Since 1989, there’s been no significant change in the public’s concern level over global warming. To put this in perspective, note that the most expensive public-relations campaign in history—one that includes most governmental agencies, a long list of welfare-sucking corporations, the public school system, the universities, an infinite parade of celebrities, think tanks, well-funded environmental groups and an entire major political party—has, over the past 25 years or so, increased the number of Democrats who “worry greatly” about global warming by a mere four percentage points.
Less than a third of Americans are now concerned about global warming and climate change: 32 percent fret about those environmental factors says the annual Gallup Environmental survey, released Wednesday. Naturally, there’s a partisan divide: 13 percent of Republicans are concerned about global warming and climate problems, compared to 52 percent of Democrats. --Jennifer Harper, The Washington Times, 25 March 2015
Americans’ concern about several major environmental threats has eased after increasing last year. As in the past, Americans express the greatest worry about pollution of drinking water, and the least about global warming or climate change. Importantly, even as global warming has received greater attention as an environmental problem from politicians and the media in recent years, Americans’ worry about it is no higher now than when Gallup first asked about it in 1989. --Gallup, 25 March 2015
If you can’t beat ‘em, buy 'em! That’s the President’s new approach to climate change skeptics in conservative states. The Obama administration is apparently so desperate for support that it’s willing to blackmail governors into adding global warming to their disaster planning – or block their federal funds. FEMA, the Federal Emergency Management Agency, said the conform-or-pay rules would go into effect next March. In the meantime, governors have a choice: they can bow down to the Left’s faulty science or lose millions of dollars in FEMA relief planning.
Under the new regulations, only states that tackle the effects of “changing environmental or climate conditions” in their long-term “hazard-mitigation plans” will qualify for funding. Specifically, governors must “identify tools and approaches that enable decision-making to reduce risks and increase resilience from a changing climate.” It’s a shocking amount of political arm-twisting, even for this administration.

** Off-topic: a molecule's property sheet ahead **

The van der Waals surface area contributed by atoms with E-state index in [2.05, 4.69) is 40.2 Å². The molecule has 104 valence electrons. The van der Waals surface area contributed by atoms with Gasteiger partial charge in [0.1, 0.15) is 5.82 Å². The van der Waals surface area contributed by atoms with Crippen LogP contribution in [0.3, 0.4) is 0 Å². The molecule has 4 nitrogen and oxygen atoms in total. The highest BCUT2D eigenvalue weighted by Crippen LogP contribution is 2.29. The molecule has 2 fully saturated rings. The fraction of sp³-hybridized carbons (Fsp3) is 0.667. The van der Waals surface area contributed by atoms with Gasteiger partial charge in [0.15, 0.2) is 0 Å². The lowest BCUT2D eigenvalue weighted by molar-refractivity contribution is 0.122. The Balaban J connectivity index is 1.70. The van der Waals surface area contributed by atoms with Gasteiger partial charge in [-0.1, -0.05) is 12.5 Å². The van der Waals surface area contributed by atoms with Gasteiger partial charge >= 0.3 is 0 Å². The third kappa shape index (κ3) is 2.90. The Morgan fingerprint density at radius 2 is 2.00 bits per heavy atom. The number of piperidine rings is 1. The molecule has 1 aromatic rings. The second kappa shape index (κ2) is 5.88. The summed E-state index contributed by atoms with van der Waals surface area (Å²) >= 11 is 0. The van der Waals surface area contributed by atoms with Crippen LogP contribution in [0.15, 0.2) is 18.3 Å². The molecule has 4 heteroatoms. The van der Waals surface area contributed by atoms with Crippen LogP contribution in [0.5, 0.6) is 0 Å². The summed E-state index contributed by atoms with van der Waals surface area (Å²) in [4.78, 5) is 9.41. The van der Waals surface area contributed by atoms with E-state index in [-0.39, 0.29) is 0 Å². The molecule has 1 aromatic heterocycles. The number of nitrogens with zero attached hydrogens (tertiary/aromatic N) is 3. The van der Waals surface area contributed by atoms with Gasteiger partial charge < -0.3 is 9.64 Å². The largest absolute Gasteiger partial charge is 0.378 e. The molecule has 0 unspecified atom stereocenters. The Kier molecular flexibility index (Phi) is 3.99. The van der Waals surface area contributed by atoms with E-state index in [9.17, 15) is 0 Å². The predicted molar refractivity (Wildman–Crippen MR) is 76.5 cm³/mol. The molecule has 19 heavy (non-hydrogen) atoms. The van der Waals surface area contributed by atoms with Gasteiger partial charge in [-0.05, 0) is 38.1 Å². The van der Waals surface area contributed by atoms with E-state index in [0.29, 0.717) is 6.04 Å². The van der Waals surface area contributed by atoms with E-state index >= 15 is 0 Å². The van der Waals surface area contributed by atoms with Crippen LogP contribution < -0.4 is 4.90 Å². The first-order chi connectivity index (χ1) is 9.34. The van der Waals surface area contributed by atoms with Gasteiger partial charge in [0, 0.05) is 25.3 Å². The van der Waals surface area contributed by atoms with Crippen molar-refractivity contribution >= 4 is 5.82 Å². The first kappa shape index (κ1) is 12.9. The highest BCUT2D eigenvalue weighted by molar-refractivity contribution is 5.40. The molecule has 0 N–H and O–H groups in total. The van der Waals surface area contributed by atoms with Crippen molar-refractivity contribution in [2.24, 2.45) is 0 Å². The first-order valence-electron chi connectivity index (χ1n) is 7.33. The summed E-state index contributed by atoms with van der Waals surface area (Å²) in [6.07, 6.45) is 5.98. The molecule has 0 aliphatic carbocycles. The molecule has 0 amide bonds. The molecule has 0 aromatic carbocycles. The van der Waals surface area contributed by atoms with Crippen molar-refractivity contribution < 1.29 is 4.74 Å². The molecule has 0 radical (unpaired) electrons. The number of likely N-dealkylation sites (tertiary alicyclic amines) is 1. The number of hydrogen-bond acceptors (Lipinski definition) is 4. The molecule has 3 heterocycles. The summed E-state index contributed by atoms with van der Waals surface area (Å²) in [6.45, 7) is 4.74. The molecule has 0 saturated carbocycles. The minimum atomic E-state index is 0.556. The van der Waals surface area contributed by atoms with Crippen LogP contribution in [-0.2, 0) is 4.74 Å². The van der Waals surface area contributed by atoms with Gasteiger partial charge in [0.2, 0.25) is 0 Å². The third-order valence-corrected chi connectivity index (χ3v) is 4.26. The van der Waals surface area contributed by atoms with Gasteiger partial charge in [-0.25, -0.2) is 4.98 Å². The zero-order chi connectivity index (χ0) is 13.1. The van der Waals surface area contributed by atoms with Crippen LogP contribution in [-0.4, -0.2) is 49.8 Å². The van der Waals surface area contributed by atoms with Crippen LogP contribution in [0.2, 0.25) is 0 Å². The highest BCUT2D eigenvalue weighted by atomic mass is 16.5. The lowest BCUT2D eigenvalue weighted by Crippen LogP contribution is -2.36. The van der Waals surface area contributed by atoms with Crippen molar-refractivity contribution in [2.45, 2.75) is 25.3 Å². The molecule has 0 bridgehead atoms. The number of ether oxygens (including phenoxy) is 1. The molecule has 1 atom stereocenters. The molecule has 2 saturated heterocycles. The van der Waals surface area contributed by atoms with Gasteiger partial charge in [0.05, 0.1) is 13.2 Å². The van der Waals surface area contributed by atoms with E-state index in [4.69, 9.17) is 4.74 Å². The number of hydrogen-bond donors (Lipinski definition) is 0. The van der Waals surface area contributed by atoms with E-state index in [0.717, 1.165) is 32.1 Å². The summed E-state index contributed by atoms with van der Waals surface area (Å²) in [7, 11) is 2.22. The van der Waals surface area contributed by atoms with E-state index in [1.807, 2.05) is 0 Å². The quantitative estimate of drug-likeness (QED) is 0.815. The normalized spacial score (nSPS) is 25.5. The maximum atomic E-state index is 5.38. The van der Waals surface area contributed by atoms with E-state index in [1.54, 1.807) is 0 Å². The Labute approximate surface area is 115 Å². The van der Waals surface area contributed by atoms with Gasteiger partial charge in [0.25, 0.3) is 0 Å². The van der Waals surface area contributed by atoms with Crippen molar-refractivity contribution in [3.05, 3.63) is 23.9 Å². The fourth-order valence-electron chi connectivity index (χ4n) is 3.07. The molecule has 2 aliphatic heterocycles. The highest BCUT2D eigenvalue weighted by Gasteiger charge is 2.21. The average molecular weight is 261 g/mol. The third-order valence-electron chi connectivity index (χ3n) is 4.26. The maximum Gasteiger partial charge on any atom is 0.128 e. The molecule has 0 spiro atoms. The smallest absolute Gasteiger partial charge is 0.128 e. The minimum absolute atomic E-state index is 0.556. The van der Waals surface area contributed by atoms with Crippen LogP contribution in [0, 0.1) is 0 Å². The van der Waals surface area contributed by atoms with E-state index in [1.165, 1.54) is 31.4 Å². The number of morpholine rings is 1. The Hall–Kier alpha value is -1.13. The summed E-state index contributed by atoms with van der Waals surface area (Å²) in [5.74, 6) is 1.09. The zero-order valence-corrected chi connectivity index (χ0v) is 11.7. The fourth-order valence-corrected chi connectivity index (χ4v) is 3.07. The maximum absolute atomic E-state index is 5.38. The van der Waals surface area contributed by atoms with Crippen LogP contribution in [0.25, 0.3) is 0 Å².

Clearly, the rules were made to hurt – and it’s no secret whom. Republican Governors like Rick Scott (Fla.), Bobby Jindal (La.), Chris Christie (N.J.), Pat McCrory (N.C.), and Greg Abbott (Texas) have been openly critical of the administration’s climate push, and these guidelines are payback. Of course, many of these regions – including my home state of Louisiana – are coastal, meaning that they are especially vulnerable to storms and other natural disasters. And while FEMA promises that it won’t attach these same strings to hurricane, flood, or other post-disaster relief, the administration’s word is about as reliable as the Left’s science.
PAUL Barry, the ABC’s paid media policeman, was sad to see the corpse. Pity he didn’t arrest the killer.
The corpse was The Hoopla, an online magazine edited by former ABC host Wendy Harmer that’s just shut down after four years. No money.
Barry, the Media Watch host, mourned: “So sad to see @wendyharmer and @thehoopla are shutting up shop. What a shame.”
But spare us the ABC’s tears. The ABC is the killer. You see, the worst thing about the ABC isn’t its bias, even though it’s meant by law to be balanced.